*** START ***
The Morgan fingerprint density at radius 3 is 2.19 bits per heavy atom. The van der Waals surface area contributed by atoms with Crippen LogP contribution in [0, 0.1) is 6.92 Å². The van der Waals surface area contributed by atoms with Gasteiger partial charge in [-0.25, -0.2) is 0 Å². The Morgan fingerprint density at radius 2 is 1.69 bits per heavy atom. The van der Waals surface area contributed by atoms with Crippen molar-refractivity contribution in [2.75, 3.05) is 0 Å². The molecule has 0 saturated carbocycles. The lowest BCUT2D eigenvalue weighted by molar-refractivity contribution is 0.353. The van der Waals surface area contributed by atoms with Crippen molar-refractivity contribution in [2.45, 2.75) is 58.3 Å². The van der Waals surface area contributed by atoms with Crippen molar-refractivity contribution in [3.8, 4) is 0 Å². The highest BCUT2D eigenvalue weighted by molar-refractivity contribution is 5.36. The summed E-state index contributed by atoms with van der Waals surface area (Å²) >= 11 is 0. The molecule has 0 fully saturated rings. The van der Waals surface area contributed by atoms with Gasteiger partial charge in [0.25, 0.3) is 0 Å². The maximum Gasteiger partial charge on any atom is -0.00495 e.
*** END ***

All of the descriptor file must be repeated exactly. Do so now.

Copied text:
The Morgan fingerprint density at radius 3 is 2.19 bits per heavy atom. The van der Waals surface area contributed by atoms with Crippen LogP contribution in [0, 0.1) is 6.92 Å². The van der Waals surface area contributed by atoms with Gasteiger partial charge in [-0.25, -0.2) is 0 Å². The Morgan fingerprint density at radius 2 is 1.69 bits per heavy atom. The van der Waals surface area contributed by atoms with Crippen molar-refractivity contribution in [2.75, 3.05) is 0 Å². The molecule has 0 saturated carbocycles. The lowest BCUT2D eigenvalue weighted by molar-refractivity contribution is 0.353. The van der Waals surface area contributed by atoms with Crippen molar-refractivity contribution in [2.45, 2.75) is 58.3 Å². The van der Waals surface area contributed by atoms with Crippen molar-refractivity contribution in [3.8, 4) is 0 Å². The highest BCUT2D eigenvalue weighted by molar-refractivity contribution is 5.36. The summed E-state index contributed by atoms with van der Waals surface area (Å²) >= 11 is 0. The molecule has 0 fully saturated rings. The van der Waals surface area contributed by atoms with Gasteiger partial charge in [0.25, 0.3) is 0 Å². The maximum Gasteiger partial charge on any atom is -0.00495 e.